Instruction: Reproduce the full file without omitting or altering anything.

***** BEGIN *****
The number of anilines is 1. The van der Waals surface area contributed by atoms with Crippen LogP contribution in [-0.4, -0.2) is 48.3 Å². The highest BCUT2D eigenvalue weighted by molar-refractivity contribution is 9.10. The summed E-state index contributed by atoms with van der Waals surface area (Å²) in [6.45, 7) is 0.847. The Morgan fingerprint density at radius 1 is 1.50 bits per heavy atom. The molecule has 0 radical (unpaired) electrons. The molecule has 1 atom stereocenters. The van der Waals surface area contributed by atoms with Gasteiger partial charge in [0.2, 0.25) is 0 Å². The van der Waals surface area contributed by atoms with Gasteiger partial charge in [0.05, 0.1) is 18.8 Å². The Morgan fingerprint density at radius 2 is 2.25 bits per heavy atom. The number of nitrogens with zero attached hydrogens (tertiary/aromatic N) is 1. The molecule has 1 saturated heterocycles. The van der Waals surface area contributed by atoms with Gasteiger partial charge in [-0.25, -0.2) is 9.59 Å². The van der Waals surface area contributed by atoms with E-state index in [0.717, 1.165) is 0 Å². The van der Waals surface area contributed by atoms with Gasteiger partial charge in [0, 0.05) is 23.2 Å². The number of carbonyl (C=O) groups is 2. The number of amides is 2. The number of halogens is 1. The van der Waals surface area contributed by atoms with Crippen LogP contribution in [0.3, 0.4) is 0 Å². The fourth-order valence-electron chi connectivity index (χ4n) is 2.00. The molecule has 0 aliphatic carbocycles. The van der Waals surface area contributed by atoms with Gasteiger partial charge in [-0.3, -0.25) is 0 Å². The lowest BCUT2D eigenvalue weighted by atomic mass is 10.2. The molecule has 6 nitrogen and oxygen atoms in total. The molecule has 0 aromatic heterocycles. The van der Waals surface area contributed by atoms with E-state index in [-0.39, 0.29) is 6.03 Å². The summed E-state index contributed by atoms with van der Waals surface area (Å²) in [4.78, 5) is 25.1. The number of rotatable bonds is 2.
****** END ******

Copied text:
The number of anilines is 1. The van der Waals surface area contributed by atoms with Crippen LogP contribution in [-0.4, -0.2) is 48.3 Å². The highest BCUT2D eigenvalue weighted by molar-refractivity contribution is 9.10. The summed E-state index contributed by atoms with van der Waals surface area (Å²) in [6.45, 7) is 0.847. The Morgan fingerprint density at radius 1 is 1.50 bits per heavy atom. The molecule has 0 radical (unpaired) electrons. The molecule has 1 atom stereocenters. The van der Waals surface area contributed by atoms with Gasteiger partial charge in [0.2, 0.25) is 0 Å². The van der Waals surface area contributed by atoms with Gasteiger partial charge in [0.05, 0.1) is 18.8 Å². The Morgan fingerprint density at radius 2 is 2.25 bits per heavy atom. The number of nitrogens with zero attached hydrogens (tertiary/aromatic N) is 1. The molecule has 1 saturated heterocycles. The van der Waals surface area contributed by atoms with Gasteiger partial charge in [-0.25, -0.2) is 9.59 Å². The van der Waals surface area contributed by atoms with E-state index in [0.717, 1.165) is 0 Å². The van der Waals surface area contributed by atoms with Gasteiger partial charge in [0, 0.05) is 23.2 Å². The number of carbonyl (C=O) groups is 2. The number of amides is 2. The number of halogens is 1. The van der Waals surface area contributed by atoms with Crippen LogP contribution in [0.3, 0.4) is 0 Å². The fourth-order valence-electron chi connectivity index (χ4n) is 2.00. The molecule has 0 aliphatic carbocycles. The van der Waals surface area contributed by atoms with Gasteiger partial charge in [-0.3, -0.25) is 0 Å². The lowest BCUT2D eigenvalue weighted by atomic mass is 10.2. The molecule has 6 nitrogen and oxygen atoms in total. The molecule has 0 aromatic heterocycles. The van der Waals surface area contributed by atoms with E-state index in [-0.39, 0.29) is 6.03 Å². The summed E-state index contributed by atoms with van der Waals surface area (Å²) in [4.78, 5) is 25.1. The number of rotatable bonds is 2.